It’s been a while since I last reviewed Predator Omnibus 3 and thanks to the kind folks at Dark Horse, I now have my hands on Volume 4 to review. It’s the final volume to be released for Predator collection. Will this volume finally break through and feature good art as well as good plots? Only reading on through this review will tell.
Take one remote Alaskan wilderness. Add a lone Forest Ranger, a crazed grizzly, and an unexpected visitor from the stars. Mix well, and you’ve got a recipe for action. Throw in a forest fire, and you’ve got Predator: Primal — the most exciting Predator series to date!
Hardly a thrilling start, I must say. While the artwork was certainly an improvement over the normal lacklustre fare, it still falls short. The style just doesn’t suit the franchise, far too colourful and bright. Looks like something you’d see in a child’s comic. Primal was supposed to be something raw and exciting, pitting Predator against nature.
But it fell so short. The fights between the Predator and the bear were extremely disappointing, especially when the Predator had apparently been defeated. Either the artwork poorly represented it or the writer made the Predator into something so boring and weak that it just didn’t work.
The human characters were also flat and uninspiring. The opening pages have such weak and cheesy dialogue that the characters instantly annoyed me. The “lone Forest Ranger” doesn’t come across as admirable or likeable, but as an unintelligent character. There was no sympathy towards her character, no interest.
Primal just failed for me. The Predator vs. nature wasn’t interesting or exciting; the characters held no draw and I couldn’t connect to them. And the art just wasn’t right for Predator.
It is a time of secrets and evil: the time of Jack the Ripper, and his reign of terror on Victorian England. But not every trail of blood led to that diabolical figure. Captain Soames is quickly learning that 19th century London is home to more than one brutal murderer. It will take all of the captain’s cunning and skill to find and defeat his quarry. But Soames can’t shake the feeling that he’s met the killer before: a mythological man-eating demon that looks surprisingly like a Predator.
This is more like it! Boys and girls, we have a winner here! Easily one of the most enjoyable and gorgeous looking Predator comics out there! One of my favorite things about the Predator franchise is the story flexibility and Nemesis demonstrates it to great effect. We have a Predator running around Victorian London and an ex-army, Captain Edward Soames, hunting it down.
Not once did the story feel wrong. Soames was specifically requested due to an experience (Predator experience) he had while serving in India. The methods he used to fight the Predator felt realistic in terms of what he had at his disposal and none of it served to undermine the ferocity of the Predator. I especially liked the section when the London police find the Predator’s ship and speculate what it is – that it’s a foreign submarine.
With Soame’s narration, you get a lovely insight into his characters and his experiences – although I did find the font difficult to read at times since it was supposed to simulate handwriting.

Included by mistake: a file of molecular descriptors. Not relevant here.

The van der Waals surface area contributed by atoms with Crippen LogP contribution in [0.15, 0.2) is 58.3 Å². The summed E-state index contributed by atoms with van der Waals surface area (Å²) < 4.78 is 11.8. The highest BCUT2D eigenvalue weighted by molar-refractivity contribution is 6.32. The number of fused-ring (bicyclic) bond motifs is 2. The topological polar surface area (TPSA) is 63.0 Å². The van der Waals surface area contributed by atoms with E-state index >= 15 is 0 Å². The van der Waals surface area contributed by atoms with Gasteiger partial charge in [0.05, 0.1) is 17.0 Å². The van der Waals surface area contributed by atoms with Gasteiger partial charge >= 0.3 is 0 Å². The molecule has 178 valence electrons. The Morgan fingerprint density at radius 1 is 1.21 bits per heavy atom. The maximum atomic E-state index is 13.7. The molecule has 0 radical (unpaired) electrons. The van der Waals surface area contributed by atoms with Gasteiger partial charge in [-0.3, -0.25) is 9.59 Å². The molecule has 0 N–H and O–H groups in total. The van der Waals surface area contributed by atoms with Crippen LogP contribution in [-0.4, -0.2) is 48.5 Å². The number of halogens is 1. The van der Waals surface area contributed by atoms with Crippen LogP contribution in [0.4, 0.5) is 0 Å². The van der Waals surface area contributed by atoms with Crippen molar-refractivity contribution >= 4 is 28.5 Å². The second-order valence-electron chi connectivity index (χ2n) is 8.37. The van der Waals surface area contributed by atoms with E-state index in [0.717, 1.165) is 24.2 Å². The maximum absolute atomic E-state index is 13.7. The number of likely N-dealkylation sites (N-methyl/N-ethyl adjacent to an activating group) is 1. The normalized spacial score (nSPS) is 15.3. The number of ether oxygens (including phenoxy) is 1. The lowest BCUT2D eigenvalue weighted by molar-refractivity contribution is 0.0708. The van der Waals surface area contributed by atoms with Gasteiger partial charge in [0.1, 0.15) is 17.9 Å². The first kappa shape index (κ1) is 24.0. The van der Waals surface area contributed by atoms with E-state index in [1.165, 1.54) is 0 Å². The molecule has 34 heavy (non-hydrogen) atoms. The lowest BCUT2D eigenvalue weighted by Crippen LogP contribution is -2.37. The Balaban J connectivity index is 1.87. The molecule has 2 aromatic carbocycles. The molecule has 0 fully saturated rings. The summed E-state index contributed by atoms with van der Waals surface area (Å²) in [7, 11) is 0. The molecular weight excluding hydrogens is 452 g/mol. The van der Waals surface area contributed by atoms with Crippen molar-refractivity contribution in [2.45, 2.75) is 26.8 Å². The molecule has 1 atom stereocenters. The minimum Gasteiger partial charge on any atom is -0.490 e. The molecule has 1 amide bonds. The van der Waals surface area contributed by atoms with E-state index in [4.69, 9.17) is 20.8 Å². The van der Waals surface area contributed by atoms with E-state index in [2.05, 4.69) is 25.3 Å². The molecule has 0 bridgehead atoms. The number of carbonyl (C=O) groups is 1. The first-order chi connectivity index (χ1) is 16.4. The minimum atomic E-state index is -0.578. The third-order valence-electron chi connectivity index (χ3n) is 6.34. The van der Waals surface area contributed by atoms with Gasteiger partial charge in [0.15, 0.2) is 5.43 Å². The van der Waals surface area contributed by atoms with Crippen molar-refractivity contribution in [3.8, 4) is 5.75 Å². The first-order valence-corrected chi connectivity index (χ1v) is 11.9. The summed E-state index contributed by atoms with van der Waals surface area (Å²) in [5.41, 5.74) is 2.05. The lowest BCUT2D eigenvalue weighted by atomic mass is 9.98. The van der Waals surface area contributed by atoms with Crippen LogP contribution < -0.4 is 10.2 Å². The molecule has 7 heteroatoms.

The artwork was amazing too. Colin McNeil’s use of the dark shades creates a very moody atmosphere to go along with the grimy streets of London. His character design is simple yet effective, nicely representing the time in which the story takes place. Brilliant story.
Naturalist Maya Bergstrom and ex-combat photographer George Maxwell have just met a Predator for the first time — an ancient, legendary warrior unlike any other Predator. But he’s not here to hunt humans. His mission is to bring down three young, thrill-kill Predators that don’t follow their race’s warrior code. But Maya and George are on to something: the real reason Predators are flocking to Earth. If they’re right, the human race is in for one hell of a wake-up call!
I honestly did not expect to enjoy Homeworld. Toby Cypress’ style is so different that when I started to read the comic, it was his style that kept drawing my attention. Upon initial glance, it didn’t resonate with me. It just seemed out of place and distracting.
As I read on and found myself being pulled into the story set down by Jim Vance & Kate Worley, it all seemed to become natural. The story and the extremely unique artwork blended together to form an addictive read.
The narrative style of Homeworld worked really well, as was limiting the number of main characters. The focus that was put onto them as result really paid off in the emotional attachment I was able to make with them as they told their story. This really made me happy. One of the characters was criticizing the other due to her insistence on humanizing the Predators and their traits. I also enjoyed the theory that the Predators could have originated from Earth but been moved to another planet to evolve by another species.
Cypress’ artistic style make jump out at you to start with – in a negative way but as you read through, the almost mutated character design meshes with the story, giving it a very nightmarish feel to the comic. It goes hand-in-hand with the recollection of the characters and the story they are recounting.
Over all I actually enjoyed Homeworld immensely. Well worth a read.